warmest seat in the house!

Off to the feed store I went, and the next night I put all the bridle pieces in a bucket with Leather New Oil (a Farnam product) and set that over the fireplace to stay warm. I picked Leather New because I wanted something light, and I’ve found that neatsfoot doesn’t always absorb completely. If you’ve ever let neatsfoot get cold, you’ll have noticed that it separates and then solidifies. [I suspect this is because it’s a compound of many different organic oils (rendered and purified from shin bones, ick) with different properties and melting points.] I wanted something lighter, that would be more guaranteed to get into the leather. Also, I kinda wanted something synthetic so it wouldn’t rot. Leather New Oil basically feels like hydrophane, and it soaked right into the bridle quite happily. After soaking all the pieces in the bucket for a while, I left them out on a towel to finish absorbing the oil overnight.

darker and much more flexible

The leather absorbed plenty of oil and darkened up significantly. All of this also revealed this odd brushed texture to the leather.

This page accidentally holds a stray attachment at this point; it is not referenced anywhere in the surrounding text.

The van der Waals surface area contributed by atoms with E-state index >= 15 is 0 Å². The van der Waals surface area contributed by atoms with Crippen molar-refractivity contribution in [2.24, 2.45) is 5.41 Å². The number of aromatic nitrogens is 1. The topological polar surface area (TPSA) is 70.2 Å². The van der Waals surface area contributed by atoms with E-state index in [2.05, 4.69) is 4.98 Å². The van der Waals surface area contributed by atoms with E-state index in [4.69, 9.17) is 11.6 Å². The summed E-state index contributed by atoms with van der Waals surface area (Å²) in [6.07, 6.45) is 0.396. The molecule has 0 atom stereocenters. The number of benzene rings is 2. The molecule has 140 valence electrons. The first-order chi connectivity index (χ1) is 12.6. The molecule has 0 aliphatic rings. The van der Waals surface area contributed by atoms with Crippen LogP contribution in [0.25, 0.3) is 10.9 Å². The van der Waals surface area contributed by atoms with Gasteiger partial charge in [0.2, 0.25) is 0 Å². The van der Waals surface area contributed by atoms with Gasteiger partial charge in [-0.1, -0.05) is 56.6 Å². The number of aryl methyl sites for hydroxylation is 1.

also appreciate that you can actually see the arrow pointing to the front now

I finished up by rubbing in a thin layer of the Antares baum, and there was an itty bit of colour leeching on the sponge but not a ton. I’ve yet to clean the bridle with any glycerin soap, so that’s still a question mark. And I obviously have no idea how it is going to hold up long term. But I’m pretty happy with how it’s turned out so far, and it’s made the bridle much more pleasant to touch, adjust, and be around — a major win in that regard, at least.

I took my bridle in to Gallops to compare to a new one — mine is definitely more relaxed (though the new one is zip tied into that position on the backer) and felt less plasticky.